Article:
If you’ve been reading this blog for a while (or if you’re following me over on Instagram) you probably know that one of my biggest hobbies is to read. My favourite kind of novels are the ones that teach you something at the same time as keeping you invested in a gripping story. In this post, I have put together a list of my favourite novels that will truly change your perspective and how you see the world.
+ Americanah: This is probably one of my favourite novels ever. And I read A LOT of great books. Americanah tells the story of lovers Ifemelu and Obinze. As they leave Nigeria for the West, they get separated. Ifemelu tries to find her way in the US while Obinze goes to England. 15 years later they meet again, as both once again return to their homeland. It’s a fascinating and true story about being an immigrant, an outsider, as well as finding your way back once you’ve left your home.
+ Homegoing: Homegoing isn’t a typical read for me since the story picks of in the 18th century (and I’m NOT a fan of historical fiction). The story is worth reading it though. It deals with the sisters Effia and Esi, two sisters with two very different destinies. While Esi is sold into slavery in America, while Effia stays in Ghana and marries a British slave trader. The novel tells the story of their families – each generation up until this day. It’s a fantastic tale and it will really change your perspective on American history as well.
+ When the Moon Is Low: I only just finished this book and now I want to get everyone I know to read it. It tells the story of Fereiba who flees from Afghanistan with her three children after her husband gets killed. In the course of the journey (spoiler alert) Fereiba and her 16-year old son Saleem get separated, each trying to find their own way to London. I’ve never read a refugee story that tells the individual details of the different stops of the journey (Turkey, Greece, Italy and so on) in such detail. This book isn’t an easy read, but it definitely changes your perspective as well.
+ The Kite Runner: I love all of Khaled Hosseini’s novels, The Kite Runner as well as “And the Mountain Echoed” and “A Thousand Splendid Suns”. If you still haven’t read any of them, you need to change that immediately. This is his first one, so I’d start with it. His prose is absolutely beautul and you will learn a lot about Afghanistan and it’s history along the way.
+ Exit West: This novel is quite new and well worth the buzz it received lately. It tells the story of Nadia and Saeed, two very different people who fall in love in the middle of a civil war. Together, they decide to flee. Will they make it? And will their love make it as well? A very wise observation of a book.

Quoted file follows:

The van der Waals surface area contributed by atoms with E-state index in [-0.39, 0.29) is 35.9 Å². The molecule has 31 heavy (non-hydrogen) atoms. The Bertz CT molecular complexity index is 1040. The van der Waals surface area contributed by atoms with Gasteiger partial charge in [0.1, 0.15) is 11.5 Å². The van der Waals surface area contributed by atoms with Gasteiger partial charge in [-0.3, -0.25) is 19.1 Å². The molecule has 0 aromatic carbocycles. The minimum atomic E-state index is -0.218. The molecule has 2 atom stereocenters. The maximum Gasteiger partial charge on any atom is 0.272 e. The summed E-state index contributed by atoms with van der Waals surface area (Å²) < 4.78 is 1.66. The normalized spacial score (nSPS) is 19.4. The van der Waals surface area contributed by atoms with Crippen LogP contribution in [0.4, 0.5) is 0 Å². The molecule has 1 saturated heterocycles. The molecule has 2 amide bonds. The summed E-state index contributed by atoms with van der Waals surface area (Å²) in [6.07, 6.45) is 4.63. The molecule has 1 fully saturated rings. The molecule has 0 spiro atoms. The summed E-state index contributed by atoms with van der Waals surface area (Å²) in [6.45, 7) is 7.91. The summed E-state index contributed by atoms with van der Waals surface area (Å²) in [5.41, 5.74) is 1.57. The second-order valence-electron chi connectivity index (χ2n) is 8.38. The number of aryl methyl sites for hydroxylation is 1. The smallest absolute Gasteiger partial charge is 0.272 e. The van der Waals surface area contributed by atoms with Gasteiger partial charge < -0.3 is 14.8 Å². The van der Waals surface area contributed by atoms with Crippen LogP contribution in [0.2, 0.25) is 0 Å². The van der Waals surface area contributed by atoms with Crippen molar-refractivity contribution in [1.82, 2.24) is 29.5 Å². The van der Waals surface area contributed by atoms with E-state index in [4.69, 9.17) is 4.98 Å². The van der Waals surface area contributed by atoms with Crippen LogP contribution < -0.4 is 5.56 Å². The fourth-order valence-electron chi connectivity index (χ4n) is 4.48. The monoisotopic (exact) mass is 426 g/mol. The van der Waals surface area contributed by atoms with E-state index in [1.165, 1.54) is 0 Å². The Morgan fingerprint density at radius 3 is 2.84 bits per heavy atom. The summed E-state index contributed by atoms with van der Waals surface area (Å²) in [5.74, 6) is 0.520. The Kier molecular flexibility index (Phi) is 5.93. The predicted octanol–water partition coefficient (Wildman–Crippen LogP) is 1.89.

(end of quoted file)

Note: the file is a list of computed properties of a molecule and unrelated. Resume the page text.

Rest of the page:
+ Half of a Yellow Sun: My second book from Adichi for this post, but she’s just so good. This book is really informative as well, this time on the civil war in Nigeria in the 1960s, how the world reacted and what it did to Nigerian citizens. But it’s not just a history book – there are three intermingled family stories that are really fascinating as well.
+ The Lowland: Another family story (can you tell that I like those?), this time set in India in the 1960s. Brothers Sudash and Udayan are inseparable, but also absolutely different. Udayan wants to change Indian politics, while Sudash leaves for America to make a name for himself. Then tragedy happens and the family is shook upside down. This is another book I absolutely love and it will keep you glued to the pages till the end.
+ Behold the Dreamers: Jende and Neni are immigrants in New York, fresh from Nigeria. The year is 2007 and it’s looking good – Jende has a job with a Clark Edwards, a high manager at Lehman Brothers. The family is moving up in the world. Then the financial world crashes down – and for Jende and Neni everything changes too.
+ Zeitoun: This is the (real!) story of Abdulrahman Zeitoun, a prosperous Syrian-American and father of four children. When Hurricane Katrina hits New Orleans, he decides to stay in the city to take care of his properties. What happens to people once order is lost, is truly scary. This shows how prejudices affect all of us and how they can have truly horrible repercussions. Not an easy read, but definitely worth it.
+ What is the What: I read this book ages ago and it still has an impact on me. It’s from 2006, written way before the ‘refugee crisis’, but it’s still surprisingly relevant. It tells the story Valentino Achak Deng, a refugee from Sudan, and what he has experienced on his way out of his country. This book will haunt you.
What books did you read lately that changed your perspective?